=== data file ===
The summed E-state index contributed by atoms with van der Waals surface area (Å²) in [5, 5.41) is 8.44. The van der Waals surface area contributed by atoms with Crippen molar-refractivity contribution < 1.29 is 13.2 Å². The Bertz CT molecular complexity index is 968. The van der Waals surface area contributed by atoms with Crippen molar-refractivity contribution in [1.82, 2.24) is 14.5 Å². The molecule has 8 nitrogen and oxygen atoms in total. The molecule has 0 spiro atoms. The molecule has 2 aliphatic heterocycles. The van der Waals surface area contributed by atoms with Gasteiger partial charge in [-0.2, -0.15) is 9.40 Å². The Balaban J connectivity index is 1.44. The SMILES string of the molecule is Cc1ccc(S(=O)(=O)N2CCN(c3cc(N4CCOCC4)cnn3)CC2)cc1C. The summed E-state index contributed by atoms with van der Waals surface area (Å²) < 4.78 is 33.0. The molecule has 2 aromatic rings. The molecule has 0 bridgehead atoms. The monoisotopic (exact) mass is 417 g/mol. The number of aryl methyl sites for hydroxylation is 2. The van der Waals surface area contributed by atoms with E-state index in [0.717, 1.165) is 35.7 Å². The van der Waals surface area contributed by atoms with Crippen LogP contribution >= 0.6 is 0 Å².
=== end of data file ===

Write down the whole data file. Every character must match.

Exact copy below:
The summed E-state index contributed by atoms with van der Waals surface area (Å²) in [5, 5.41) is 8.44. The van der Waals surface area contributed by atoms with Crippen molar-refractivity contribution < 1.29 is 13.2 Å². The Bertz CT molecular complexity index is 968. The van der Waals surface area contributed by atoms with Crippen molar-refractivity contribution in [1.82, 2.24) is 14.5 Å². The molecule has 8 nitrogen and oxygen atoms in total. The molecule has 0 spiro atoms. The molecule has 2 aliphatic heterocycles. The van der Waals surface area contributed by atoms with Gasteiger partial charge in [-0.2, -0.15) is 9.40 Å². The Balaban J connectivity index is 1.44. The SMILES string of the molecule is Cc1ccc(S(=O)(=O)N2CCN(c3cc(N4CCOCC4)cnn3)CC2)cc1C. The summed E-state index contributed by atoms with van der Waals surface area (Å²) < 4.78 is 33.0. The molecule has 2 aromatic rings. The molecule has 0 bridgehead atoms. The monoisotopic (exact) mass is 417 g/mol. The number of aryl methyl sites for hydroxylation is 2. The van der Waals surface area contributed by atoms with E-state index in [0.717, 1.165) is 35.7 Å². The van der Waals surface area contributed by atoms with Crippen LogP contribution >= 0.6 is 0 Å².